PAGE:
Criminal is a podcast about crime. Not so much the "if it bleeds, it leads," kind of crime. Something a little more complex. Stories of people who've done wrong, been wronged, and/or gotten caught somewhere in the middle. We're a proud member of Radiotopia, from PRX, a curated network of extraordinary, story-driven shows. Learn more at radiotopia.fm.
Sgt. David Mascarenas was the Dive Supervisor for the Los Angeles Police Department. He’s been diving his whole life, and prides himself on never refusing a dive, no matter how treacherous. At least until the summer of 2013, when a murder investigation led him into the unusually murky waters of the La Brea tar pits. We first spoke with Sgt. Mascarenas in 2015. This week, we’re adding to the story, with information about the crime he couldn't tell us before.
Just before midnight on October 15, 1990, police arrived at 527 Lime Street in Jacksonville, Florida to find the small wood-frame house on fire. There was a man standing in the front yard. He said there were people inside the house. What happened next was so unusual that it changed the way we think about arson.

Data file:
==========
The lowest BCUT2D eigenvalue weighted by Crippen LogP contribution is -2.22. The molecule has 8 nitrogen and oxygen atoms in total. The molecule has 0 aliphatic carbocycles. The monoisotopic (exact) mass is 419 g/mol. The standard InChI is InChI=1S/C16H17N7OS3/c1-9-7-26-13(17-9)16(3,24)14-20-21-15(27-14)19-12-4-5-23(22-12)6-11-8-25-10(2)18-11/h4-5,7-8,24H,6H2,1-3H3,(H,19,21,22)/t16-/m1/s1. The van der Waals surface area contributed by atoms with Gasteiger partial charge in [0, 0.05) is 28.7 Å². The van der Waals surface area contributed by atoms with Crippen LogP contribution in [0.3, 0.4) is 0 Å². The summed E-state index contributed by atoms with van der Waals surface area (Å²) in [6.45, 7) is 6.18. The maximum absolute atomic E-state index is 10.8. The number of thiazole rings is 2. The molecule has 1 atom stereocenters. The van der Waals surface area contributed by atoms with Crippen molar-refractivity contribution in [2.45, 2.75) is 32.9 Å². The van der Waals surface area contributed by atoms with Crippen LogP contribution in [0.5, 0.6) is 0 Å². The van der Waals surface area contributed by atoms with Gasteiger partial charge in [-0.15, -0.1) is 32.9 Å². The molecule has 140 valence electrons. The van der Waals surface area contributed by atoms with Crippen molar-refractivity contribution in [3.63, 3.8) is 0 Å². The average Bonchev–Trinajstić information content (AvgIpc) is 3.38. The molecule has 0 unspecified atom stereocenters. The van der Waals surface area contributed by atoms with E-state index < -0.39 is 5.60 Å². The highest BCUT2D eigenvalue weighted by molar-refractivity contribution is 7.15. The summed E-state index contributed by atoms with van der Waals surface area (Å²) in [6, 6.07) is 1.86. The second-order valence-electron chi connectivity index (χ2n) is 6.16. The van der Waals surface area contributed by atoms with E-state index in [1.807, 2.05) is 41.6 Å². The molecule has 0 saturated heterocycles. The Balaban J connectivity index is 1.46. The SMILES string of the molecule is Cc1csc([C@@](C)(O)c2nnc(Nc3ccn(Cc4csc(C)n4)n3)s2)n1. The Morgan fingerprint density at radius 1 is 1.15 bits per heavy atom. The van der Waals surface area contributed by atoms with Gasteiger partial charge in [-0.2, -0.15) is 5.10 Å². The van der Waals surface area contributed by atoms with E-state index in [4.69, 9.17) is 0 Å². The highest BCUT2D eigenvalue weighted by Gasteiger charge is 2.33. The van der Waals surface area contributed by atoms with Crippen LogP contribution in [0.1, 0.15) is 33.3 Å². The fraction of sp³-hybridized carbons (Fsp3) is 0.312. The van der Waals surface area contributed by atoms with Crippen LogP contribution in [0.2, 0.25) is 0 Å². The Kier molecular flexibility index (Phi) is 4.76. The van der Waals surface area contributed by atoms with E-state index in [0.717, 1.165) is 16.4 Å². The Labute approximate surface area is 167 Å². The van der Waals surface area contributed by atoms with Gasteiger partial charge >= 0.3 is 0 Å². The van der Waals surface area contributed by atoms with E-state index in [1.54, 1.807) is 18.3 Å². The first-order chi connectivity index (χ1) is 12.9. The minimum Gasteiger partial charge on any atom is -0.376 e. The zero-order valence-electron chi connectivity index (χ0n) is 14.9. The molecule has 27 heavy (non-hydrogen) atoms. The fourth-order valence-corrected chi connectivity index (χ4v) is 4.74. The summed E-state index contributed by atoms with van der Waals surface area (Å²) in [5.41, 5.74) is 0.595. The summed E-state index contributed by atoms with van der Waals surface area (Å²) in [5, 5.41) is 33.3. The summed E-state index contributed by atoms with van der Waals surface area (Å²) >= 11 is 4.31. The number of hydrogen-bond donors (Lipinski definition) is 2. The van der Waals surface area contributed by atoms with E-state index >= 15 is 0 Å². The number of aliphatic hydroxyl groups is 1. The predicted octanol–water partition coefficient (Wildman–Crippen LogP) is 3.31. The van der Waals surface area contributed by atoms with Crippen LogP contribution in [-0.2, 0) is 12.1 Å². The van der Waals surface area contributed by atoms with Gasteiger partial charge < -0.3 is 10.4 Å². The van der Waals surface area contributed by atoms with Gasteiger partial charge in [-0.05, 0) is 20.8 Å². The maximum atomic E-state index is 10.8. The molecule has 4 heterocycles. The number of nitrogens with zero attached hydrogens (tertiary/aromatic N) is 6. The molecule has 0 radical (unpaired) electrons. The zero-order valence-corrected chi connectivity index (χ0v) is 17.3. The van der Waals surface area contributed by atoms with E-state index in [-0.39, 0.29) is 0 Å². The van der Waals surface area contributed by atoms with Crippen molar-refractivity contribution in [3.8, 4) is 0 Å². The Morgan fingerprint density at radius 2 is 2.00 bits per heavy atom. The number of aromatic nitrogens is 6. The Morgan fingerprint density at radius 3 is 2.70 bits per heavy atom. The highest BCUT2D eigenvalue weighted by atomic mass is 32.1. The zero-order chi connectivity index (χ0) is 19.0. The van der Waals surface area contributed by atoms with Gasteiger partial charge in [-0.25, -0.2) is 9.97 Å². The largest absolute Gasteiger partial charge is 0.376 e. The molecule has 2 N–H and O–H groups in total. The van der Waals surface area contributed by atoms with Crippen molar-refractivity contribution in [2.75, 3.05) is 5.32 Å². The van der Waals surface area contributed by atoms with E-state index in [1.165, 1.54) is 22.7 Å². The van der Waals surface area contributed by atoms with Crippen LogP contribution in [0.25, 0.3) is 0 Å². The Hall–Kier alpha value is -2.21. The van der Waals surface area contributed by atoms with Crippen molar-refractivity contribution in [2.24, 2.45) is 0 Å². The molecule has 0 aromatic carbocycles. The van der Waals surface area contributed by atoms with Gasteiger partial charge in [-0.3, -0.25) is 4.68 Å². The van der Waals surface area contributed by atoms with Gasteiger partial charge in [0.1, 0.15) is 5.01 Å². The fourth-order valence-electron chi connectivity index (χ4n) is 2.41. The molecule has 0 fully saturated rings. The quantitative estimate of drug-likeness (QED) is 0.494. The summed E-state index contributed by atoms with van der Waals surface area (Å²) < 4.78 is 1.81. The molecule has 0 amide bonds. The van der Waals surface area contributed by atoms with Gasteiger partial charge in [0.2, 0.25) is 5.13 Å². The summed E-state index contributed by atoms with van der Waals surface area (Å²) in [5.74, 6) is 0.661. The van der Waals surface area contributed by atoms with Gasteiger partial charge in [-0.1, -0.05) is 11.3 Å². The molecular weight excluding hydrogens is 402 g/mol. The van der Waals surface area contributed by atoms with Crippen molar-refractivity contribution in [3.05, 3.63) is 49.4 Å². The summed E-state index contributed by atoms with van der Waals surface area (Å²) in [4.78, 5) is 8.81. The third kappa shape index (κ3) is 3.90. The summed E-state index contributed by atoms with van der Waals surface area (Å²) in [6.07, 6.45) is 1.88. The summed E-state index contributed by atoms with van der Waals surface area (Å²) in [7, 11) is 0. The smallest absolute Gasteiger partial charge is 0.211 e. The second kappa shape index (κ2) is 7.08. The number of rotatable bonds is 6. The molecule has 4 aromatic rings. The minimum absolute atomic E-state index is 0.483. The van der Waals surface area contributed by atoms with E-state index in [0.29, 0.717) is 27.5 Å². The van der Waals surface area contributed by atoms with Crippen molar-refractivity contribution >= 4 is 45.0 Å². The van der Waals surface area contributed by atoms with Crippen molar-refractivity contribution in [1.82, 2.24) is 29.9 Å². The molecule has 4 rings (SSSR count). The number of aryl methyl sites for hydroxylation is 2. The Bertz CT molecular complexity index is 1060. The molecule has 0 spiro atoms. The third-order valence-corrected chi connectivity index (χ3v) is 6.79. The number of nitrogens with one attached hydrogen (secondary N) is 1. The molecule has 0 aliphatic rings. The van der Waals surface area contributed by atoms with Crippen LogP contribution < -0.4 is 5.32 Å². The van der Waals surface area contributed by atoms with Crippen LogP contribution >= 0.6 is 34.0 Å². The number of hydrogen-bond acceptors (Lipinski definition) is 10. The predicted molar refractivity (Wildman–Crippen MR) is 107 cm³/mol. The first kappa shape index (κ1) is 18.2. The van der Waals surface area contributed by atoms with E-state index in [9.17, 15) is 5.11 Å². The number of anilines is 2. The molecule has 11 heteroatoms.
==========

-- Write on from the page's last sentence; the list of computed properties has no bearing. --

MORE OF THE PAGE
"The police had surrounded the house. They had been there for quite a while. They didn't want to try to rush the house because they thought he might kill one of the innocent people. But after waiting for a long time, I asked the police: 'Let me see if I can talk to the guy.'"
In the summer of 1922, in a town in southern Illinois, 23 people were murdered over two days. Men, women, and children came out of their houses to watch, and in some cases, to take part in the violence.
Crime Blotter: “The Learning Center on Hanson Street reports a man across the way stands at his window for hours watching the center, making parents nervous. Police ID the subject as a cardboard cutout of Arnold Schwarzenegger.” Today, we're looking at mistakes.